53.5% write-off of Greek Debt owed to private creditors thereby increasing the EFSF to about £1 trillion. This improves the financial position of EFSF which plays the role of a financial regulator within the Euro Zone to prevent the collapse of major economies. 2. INTRODUCTION OF BALANCED BUDGET LAW The balanced Budget law was the first initiative taken by Germany post Euro crisis to handle the issue of lack of fiscal union. The objective of this law is to force the Euro Zone countries to restrict the budgetary expenditure to a value lesser than income thereby bringing down the budgetary deficits by imposing a cap on the new debts and bringing about a fiscal discipline. This has to be achieved by constitutional amendment in every Euro Zone member countries. 3. ESTABLISHMENT OF COMPETITIVENESS ACT In late 2010 steps were taken by German Chancellor Angela Merkel to propose another pact called Competitiveness pact which involves the commitment of Euro Zone countries to bring about a list of political reforms to improve the fiscal strength and competitiveness of each country along with improvement of employment opportunities, contribution to sustainability of public finances and co-ordination in tax policy. The competitiveness aspect stressed in the pact would be addressed by abolishing of Wage Indexation which involved adjusting of wages based on Price Index to keep the purchasing power under control instead the wages would be decided by National Unit labour Costs (ULC) of a particular nation thereby reducing the cost and increasing productivity by deregulating the industries and improving on infrastructure and education. Employment opportunities would be improved by adopting a policy called “flexicurity” involves adoption of flexible contractual agreements in the interest of the labour along with comprehensive lifelong learning strategies for the labour community to equip themselves better for future besides these the labour policies must be updated to attract foreign investments and finally the social security systems must be effective in providing adequate income support during employment transitions. This is done in an environment where the minimum wage is maintained at a rate higher than average wage and a clear progressive taxation policy. Public Finance will be strengthened by reducing the burden of pension funds by limiting early retirement by providing incentives to firm to employ older workers. Harmonizing tax rates across the Euro Zone nations by establishing a corporate base and unifying tax rates and member countries will apply their tax rates on the corporate base to arrive at their country’s tax rates which will reduce the administrative burden and compliance costs which was earlier significantly high due to maintenance of 27 different rule sets involved for corporate book keeping. 4.EUROPEAN FINANCIAL STABILISATION MECHANISM This programme was set up on 5th January 2011 and was aimed at creation of emergency fund through financial markets using European Commission as guarantee and EU’s budget as collateral. It has the authority to raise up to €60 billion. It is monitored by European Commission and is responsible for providing the financial stability in Euro Zone by providing financial assistance to countries in financial and economic distress. EFSM would be replaced by ESM by July 2012.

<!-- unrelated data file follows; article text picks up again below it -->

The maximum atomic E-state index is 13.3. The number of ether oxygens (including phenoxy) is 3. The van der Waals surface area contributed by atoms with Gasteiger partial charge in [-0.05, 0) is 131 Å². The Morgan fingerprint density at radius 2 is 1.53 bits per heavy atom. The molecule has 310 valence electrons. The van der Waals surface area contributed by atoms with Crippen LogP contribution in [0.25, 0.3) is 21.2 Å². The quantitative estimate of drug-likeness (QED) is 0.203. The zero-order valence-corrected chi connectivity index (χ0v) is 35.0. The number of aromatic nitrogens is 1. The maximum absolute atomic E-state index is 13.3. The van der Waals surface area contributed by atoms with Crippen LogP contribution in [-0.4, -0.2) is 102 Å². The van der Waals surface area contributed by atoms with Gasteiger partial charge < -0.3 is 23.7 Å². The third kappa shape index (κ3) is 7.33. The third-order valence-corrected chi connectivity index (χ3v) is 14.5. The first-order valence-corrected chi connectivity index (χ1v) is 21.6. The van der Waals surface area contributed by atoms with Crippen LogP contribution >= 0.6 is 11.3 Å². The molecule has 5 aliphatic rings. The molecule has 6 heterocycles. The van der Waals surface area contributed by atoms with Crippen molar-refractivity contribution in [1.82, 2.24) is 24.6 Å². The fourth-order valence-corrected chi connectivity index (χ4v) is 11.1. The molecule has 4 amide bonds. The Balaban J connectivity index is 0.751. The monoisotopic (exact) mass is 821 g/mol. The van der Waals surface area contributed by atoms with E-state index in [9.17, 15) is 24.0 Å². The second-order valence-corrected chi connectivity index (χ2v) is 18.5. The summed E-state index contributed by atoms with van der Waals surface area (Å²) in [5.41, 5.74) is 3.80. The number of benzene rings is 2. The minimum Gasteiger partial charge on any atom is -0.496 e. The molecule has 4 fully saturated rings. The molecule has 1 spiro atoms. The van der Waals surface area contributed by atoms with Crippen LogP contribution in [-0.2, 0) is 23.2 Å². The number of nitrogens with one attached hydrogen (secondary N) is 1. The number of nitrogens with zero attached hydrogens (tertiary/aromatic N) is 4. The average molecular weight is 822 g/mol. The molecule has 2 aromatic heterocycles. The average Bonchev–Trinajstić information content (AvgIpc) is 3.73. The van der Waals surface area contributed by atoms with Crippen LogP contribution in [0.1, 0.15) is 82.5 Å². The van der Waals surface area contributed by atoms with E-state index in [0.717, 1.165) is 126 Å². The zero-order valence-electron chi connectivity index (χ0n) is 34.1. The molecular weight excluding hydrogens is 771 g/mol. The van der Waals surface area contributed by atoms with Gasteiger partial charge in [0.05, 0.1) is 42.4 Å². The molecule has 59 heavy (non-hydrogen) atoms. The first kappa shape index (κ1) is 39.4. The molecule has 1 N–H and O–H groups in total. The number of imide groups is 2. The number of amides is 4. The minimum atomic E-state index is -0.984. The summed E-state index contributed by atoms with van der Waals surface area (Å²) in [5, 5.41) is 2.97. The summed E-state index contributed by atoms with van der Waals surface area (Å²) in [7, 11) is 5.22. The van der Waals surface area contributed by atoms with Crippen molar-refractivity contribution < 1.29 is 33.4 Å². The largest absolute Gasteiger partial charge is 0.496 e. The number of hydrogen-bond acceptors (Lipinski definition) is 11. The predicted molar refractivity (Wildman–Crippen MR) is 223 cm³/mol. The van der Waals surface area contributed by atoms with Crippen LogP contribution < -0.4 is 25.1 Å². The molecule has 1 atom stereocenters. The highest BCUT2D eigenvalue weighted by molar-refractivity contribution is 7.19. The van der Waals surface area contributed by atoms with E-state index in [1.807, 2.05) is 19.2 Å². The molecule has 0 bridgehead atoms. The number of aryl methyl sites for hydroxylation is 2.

5. SIGNING OF EUROPEAN FISCAL COMPACT The emergence of European Fiscal Compact which is a treaty signed by all the Euro zone members except Czech Republic on 2nd March 2012 to address the issue of lack of fiscal union by every country in the zone adopting a balanced budget approach to keep the general budget deficit to less than 3% of GDP and Structural deficit to a range of 0.5% to 1% of GDP depending on the Debt-GDP ratio of each nation. The balanced budget approach involves 2 aspects – Primary balance and Structural balance. The treaty also makes it a legal obligation for Euro zone countries coming under the jurisdiction of European Court of Justice to comply to their budgetary obligations stated in the treaty and any breach would lead to fines up to 0.1% of GDP. 6. MEASURES TAKEN BY ECB a. Supporting Open Market Operations buying government and private debt securities worth €219.5 billion and simultaneously absorbing liquidity to control inflation. b. Opening currency swap lines with Federal Reserve. c. Acceptance of all debt instruments irrespective of the country’s credit rating as collaterals for loans which was advantageous to Greece since its sovereign bonds have been downgraded as Junk Bonds post the dent crisis. d. Lowering of Dollar currency swaps by 50 points based on the initiative of ECB to open the swap lines leading to additional liquidity e. Long term refinancing operations to the amount of 365 billion pounds taken by Spain,281 billion pounds by Italy leading to increase in liquidity leading to prevention of credit crunch and infusion of economic growth. COUNTRY SPECIFIC MEASURES GREECE: Greece was a country where a fast growing economy was plagued with a huge structural deficit predominantly due to fiscal irresponsibility. The other reason being the cyclical nature of their shipping and tourism industries which were the major revenue generators for the economy. The country’s revenue expenditure was pretty high leading to low growth. To stimulate the economy and to usher growth a stimulus of €45 billion from EU and IMF was provided to cover the financial needs of the country. This had a repercussion in terms of S&P’s downgrade of the sovereign debt rating to BB+ leading to a stir in the stock markets due to fear of investors losing their money. On May 1st 2010 Greece Government introduced austerity measures amidst massive social unrest to secure a second bailout of 3 year €110 billion loan to honour the country’s financial commitments. During October 2011 the consortium of EU, ECB ANDIMF (TROIKA) offered a loan of €130 billion but with a clause that Greek must adopt more austerity measures and must accept a Debt Restructuring Agreement. All these measures brought down the primary deficit (Fiscal deficit before interest payments) from €24.7 billion which is approximately 10.6% of GDP in 2009 to €5.2 billion which is 2.4% of GDP in 2011. BRUSSELS AGREEMENT: